The consultation period for submissions to the FCA regarding the P2P lending industry officially closed on October 27. We now have to wait while the regulator weighs up all the various opinions and options and delivers the final version of its new book of rules sometime later this year.
What we know so far is that certain aspects of the P2P lending industry’s rapid development are giving cause for concern: bad behaviour from some individual platforms, consumers’ lack of understanding of the risks involved, lack of transparency in certain areas (like pricing) and the fact that the industry has not yet been through a full economic cycle – although Zopa, which started life in 2005, might take issue with that statement. No matter. Depending on your point of view, the concerns are mostly valid and should be addressed for the good of all. Maturity follows evolution and the rules must look forward as well as back in an effort to anticipate the future.
However, there are certain issues that don’t make sense. For example, lumping P2P lending together with equity crowdfunding, saying they pose the same level of risk to consumers/investors, is clearly nonsense.
Equally, dragging out the process for granting authorisation to platforms so that they could not bring Innovative Finance ISAs to the market until the end of last year at the earliest did not make much sense either – unless you happen to be a High Street bank.
Indeed, suspicion that the powerful banking lobbying has been working away furiously behind the scenes is strengthened by the FCA’s edict that P2P lending should be restricted to a chosen few: the rich, those who have taken professional advice and those to whom their P2P investment represents exposure of a maximum of 10% of a total portfolio. As for advice, where do consumers get that – the vast majority of the IFA community don’t want to know? It seems the end result is that the public should be protected from themselves. What happened to the grand vision of democratising investments for the masses, not just the rich?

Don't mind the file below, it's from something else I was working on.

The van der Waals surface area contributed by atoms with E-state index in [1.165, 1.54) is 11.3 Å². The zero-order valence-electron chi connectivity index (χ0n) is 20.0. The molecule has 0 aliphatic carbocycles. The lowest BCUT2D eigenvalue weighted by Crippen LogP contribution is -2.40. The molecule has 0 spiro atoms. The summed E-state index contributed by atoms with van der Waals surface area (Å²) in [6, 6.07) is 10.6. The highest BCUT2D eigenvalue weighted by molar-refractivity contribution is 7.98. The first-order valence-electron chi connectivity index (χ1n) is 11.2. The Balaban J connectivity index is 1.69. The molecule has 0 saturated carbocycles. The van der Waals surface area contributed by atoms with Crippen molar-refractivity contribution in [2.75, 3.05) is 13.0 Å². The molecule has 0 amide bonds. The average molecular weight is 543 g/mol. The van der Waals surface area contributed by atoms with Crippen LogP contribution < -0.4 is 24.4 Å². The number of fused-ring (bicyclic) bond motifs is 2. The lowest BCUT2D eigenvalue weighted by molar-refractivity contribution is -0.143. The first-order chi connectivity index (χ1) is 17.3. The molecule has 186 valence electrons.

The fact is, despite last month’s Treasury Committee report calling for the regulation of business lending, the banks are not so much worried about alternative financing taking away the opportunities for lending to SMEs, but for taking away the soft cushion of passive deposits – where people get next to nothing for having their money on deposit which the banks then use to lend to borrowers at a massive premium.
IFISAs offering a tax free return of up to 10% are a real lure, as evidenced by the fact that most platforms have no shortage of lenders/investors, only borrowers. In their short life, IFISAs have been a huge success and it is small wonder when you consider that most banks have not even passed on August’s rise in interest rates to depositors. Borrowers, of course, felt the difference straight away. And that’s fair, is it?